Lily Zhang

U.S. roster for Youth Olympics includes London Olympian

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The U.S. roster of 92 athletes for the Nanjing Youth Olympics includes one London Olympian, a four-woman basketball team and more entrants in rugby than any other sport.

Lily Zhang, a London Olympic table tennis player at age 16, headlines the U.S. team for the second edition of the Games, which include athletes ages 14 to 18. The Opening Ceremony is Saturday.

NBC Olympics coverage of Youth Olympics

Zhang is the first American to compete in the Olympics and then compete in the Youth Olympics.

Four Americans who competed at the first Youth Olympics in Singapore in 2010 went on to become London Olympians — Ariel Hsing (table tennis), Miranda Leek (archery), Alex Massialas (fencing) and Savannah Vinsant (gymnastics).

Five Americans who competed at the first Youth Winter Olympics in Innsbruck, Austria, in 2012 went on to become Sochi Olympians — Aaron Blunck (freestyle skiing), Summer Britcher (luge), Sean Doherty (biathlon), Arielle Gold (snowboarding) and Tucker West (luge).

There are four women’s basketball players because three-on-three is the sport’s discipline in Nanjing (plus a dunk contest for boys and shootout contest for girls).

Rugby is debuting at the Youth Olympics two years before it returns to the Olympics for the first time since 1924.

Here’s the full U.S. roster:

Basketball
De’Janea Boykin
Napheesa Collier
Arike Ogunbowale
Katie Lou Samuelson

Boxing
Martha Fabela
Jajaira Gonzalez
Shakur Stevenson
Darmani Rock

Canoe/Kayak
Jordan Sherman

Diving
Dashiell Enos 
Gracia Leydon Mahoney

Fencing
George Haglund
Sabrina Massialas
Karol Metryka
Catherine Nixon
Justin Yoc

Gymnastics
Nicole Ahsinger
Cody Gesuelli
Alec Yoder
Laura Zeng

Judo
Adonis Diaz

Modern Pentathlon
Brendan Anderson

Rowing
Marlee Blue
Benjamin Cohen
Liam Corrigan
Dana Moffat

Rugby
Tess Feury
Haley Langan
Appau Mailau
Michel Navarro
Dana Olsen
Tiffany Person
Emily Prentice
Kat Ramage
Becca Jane Rosko
Richelle Stephens
Danielle Walko-Siua
Whitney Wilson
Cian Barry
Hanco Germishuys
Brian Hannon
Junior Helu
Vili Helu
Sione Masoe
Aaron Matthews
Malcolm May
Suwaiter Poch
Tyler Sousley
Austin Taefu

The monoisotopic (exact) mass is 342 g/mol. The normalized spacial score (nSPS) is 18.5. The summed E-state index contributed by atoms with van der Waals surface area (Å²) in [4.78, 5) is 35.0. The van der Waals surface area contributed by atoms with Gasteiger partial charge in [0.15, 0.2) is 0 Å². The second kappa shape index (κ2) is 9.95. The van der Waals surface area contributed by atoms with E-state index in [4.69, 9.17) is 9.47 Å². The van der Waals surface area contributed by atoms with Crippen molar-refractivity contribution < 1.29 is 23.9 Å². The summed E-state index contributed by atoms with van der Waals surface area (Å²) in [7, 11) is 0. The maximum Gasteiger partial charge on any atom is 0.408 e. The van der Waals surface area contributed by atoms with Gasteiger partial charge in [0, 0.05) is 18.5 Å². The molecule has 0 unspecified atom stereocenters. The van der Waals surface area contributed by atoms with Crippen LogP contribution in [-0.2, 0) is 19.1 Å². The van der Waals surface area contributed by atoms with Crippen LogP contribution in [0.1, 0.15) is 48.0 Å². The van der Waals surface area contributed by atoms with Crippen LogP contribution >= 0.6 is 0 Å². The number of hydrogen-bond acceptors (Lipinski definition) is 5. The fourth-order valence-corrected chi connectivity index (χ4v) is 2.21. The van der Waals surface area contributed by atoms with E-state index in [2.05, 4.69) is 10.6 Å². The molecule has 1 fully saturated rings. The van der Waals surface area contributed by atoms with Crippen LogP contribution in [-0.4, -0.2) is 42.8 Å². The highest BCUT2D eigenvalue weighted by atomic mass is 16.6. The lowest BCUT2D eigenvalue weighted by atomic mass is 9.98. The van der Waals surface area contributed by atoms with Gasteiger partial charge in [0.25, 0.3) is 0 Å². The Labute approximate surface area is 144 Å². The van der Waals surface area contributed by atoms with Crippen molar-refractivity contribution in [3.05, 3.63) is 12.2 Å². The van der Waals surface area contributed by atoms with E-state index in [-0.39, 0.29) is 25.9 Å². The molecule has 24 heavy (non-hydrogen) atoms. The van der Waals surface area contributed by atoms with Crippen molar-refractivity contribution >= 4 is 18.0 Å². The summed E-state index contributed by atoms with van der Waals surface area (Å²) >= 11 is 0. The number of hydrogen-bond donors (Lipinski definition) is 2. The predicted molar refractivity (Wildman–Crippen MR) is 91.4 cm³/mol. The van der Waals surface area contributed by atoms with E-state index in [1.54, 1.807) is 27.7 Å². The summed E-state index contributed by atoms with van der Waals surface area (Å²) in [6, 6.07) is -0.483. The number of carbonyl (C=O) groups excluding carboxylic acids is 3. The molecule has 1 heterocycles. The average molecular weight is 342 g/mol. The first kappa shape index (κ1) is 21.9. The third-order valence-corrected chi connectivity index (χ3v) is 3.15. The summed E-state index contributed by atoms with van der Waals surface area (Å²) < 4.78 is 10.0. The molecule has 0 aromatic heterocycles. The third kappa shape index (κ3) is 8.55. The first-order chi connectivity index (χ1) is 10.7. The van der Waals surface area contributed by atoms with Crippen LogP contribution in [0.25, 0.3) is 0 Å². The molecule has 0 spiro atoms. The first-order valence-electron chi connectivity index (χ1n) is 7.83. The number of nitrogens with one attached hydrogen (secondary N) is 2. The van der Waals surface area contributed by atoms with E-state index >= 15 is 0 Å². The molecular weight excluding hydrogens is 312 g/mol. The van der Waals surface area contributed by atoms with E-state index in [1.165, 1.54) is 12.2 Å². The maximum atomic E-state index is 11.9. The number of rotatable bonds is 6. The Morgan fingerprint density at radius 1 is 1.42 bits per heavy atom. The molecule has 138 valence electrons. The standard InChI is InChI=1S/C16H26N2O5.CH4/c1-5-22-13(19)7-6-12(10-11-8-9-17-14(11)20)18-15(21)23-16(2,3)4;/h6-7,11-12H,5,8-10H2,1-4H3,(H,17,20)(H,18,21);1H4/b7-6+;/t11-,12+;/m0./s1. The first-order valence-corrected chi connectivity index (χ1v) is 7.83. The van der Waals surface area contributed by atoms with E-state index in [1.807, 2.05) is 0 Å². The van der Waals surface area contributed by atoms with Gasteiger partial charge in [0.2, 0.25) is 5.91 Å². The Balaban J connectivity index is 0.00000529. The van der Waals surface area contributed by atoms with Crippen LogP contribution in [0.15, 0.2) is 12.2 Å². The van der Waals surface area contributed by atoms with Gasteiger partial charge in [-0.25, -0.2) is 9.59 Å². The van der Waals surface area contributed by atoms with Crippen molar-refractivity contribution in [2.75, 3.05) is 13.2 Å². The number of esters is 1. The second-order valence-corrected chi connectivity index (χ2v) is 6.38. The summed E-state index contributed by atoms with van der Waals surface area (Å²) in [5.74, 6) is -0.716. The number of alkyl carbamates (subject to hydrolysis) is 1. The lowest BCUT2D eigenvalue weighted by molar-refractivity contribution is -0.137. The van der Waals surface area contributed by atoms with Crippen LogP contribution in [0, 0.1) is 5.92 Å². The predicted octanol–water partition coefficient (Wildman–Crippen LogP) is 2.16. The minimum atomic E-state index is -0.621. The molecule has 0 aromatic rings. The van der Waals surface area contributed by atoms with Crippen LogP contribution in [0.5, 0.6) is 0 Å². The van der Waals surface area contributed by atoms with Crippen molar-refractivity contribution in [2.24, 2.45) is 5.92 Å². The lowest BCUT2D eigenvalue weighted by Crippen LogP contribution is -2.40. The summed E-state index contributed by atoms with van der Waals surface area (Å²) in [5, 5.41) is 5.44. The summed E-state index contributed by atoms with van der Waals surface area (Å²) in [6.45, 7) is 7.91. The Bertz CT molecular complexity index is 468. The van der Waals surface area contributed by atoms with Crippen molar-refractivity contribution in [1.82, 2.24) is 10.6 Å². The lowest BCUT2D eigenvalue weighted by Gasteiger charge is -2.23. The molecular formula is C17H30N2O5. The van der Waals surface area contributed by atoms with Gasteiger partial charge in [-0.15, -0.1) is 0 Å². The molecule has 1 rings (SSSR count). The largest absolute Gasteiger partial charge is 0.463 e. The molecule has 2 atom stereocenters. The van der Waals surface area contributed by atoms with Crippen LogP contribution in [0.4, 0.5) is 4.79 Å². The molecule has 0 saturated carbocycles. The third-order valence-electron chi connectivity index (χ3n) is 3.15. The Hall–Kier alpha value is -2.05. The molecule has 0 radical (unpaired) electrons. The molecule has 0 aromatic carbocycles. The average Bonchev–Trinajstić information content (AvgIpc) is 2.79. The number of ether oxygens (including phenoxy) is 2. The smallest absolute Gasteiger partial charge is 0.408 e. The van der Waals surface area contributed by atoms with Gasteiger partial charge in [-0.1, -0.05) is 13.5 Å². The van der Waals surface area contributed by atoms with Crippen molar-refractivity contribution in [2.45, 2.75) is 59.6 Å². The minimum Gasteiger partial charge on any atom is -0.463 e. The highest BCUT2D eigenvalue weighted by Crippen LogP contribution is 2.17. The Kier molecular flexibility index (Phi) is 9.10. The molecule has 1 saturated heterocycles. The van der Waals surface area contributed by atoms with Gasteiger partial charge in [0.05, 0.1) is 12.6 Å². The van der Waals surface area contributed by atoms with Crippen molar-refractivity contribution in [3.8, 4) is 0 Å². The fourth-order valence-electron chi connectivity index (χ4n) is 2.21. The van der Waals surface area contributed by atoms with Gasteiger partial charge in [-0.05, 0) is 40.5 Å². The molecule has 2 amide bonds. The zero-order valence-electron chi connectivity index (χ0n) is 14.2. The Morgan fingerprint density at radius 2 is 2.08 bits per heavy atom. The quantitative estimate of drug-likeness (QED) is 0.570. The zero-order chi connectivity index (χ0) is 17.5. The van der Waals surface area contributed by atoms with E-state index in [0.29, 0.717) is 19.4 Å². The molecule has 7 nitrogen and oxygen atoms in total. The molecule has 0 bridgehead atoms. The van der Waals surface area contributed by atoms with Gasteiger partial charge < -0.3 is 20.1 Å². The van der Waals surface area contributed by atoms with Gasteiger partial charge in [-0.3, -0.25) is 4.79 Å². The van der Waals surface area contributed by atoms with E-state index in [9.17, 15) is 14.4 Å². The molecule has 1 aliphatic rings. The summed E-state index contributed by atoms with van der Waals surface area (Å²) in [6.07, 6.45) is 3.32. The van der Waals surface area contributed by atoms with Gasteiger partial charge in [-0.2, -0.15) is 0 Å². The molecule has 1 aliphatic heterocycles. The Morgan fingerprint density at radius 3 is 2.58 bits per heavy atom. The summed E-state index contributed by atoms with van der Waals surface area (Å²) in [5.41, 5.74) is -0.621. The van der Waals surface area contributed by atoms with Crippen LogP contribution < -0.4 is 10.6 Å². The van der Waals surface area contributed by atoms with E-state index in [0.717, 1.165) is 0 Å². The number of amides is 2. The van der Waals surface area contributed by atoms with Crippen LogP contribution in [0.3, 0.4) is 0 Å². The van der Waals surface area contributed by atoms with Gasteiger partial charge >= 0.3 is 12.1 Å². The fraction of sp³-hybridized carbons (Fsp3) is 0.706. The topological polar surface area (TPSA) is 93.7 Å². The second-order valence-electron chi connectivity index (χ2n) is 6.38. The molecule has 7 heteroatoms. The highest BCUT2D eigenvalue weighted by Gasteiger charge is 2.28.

Jojo Tikoisuva

Sailing
Henry Marshall
Maximo Nores

Swimming
Patrick Conaton
Hannah Moore
Patrick Mulcare
Courtney Mykkanen
P.J. Ransford
Meghan Small
Clara Smiddy
Justin Wright

Table Tennis
Krishnateja Avvari
Lily Zhang

Taekwondo
Kendall Yount

Tennis
Sofia Kenin
Alexander Rybakov

Track and Field
Kenneth Brinson
Brittny Ellis
Emma Fitzgerald
Rhesa Foster
Andrew James
Brandee Johnson
Amere Lattin
Noah Lyles
Myles Marshall
Tyler Merkley
Janae Moffitt
Janie O’Connor
Chinne Okoronkwo
Kimani Rushing
Haley Showalter
Jeffrey Uzzell

Triathlon
Stephanie Jenks
Seth Rider

Beach Volleyball
Skylar Caputo
Zana Muno
T.J. DeFalco
Louis Richard

Weightlifting
Deirdre Lenzsch
Ryan Sennett

Wrestling
Daton Fix
Mason Manville
Cade Olivas

NBC Olympics, Universal Sports announce Youth Olympics coverage

Karen Chen breaks U.S. Champs scoring record; Ashley Wagner, Gracie Gold trail

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KANSAS CITY — A skater broke the U.S. Championships women’s short program scoring record Thursday night, but it wasn’t Ashley Wagner or Gracie Gold.

Karen Chen, a 17-year-old former junior star who struggled the last two years, tallied 72.82 points at the Sprint Center to lead going into Saturday’s free skate (8 p.m. ET, NBC, NBCSports.com/live and the NBC Sports app).

Mirai Nagasu, a 2010 Olympian, is second, .87 of a point behind.

That leaves Wagner and Gold, who combined to win the last five U.S. titles, in third and fifth, respectively.

This is concerning for Wagner (1.88 behind Chen) and Gold (7.97 behind) given U.S. Figure Skating can send three women to worlds in two months. That selection will be made this weekend, primarily — but not totally — based off U.S. Championships results.

Tessa Hong is in fourth place, but at 14 years old is too young for senior worlds.

Full results are here.

Though Wagner and Gold are usually higher placed, the biggest surprise was Chen.

“My body’s still trembling right now,” she said, two hours after her performance.

Chen skated a clean program Thursday, rare for her in the last couple of seasons. Chen burst onto the scene as a 15-year-old two years ago, finishing third at nationals behind Wagner and Gold.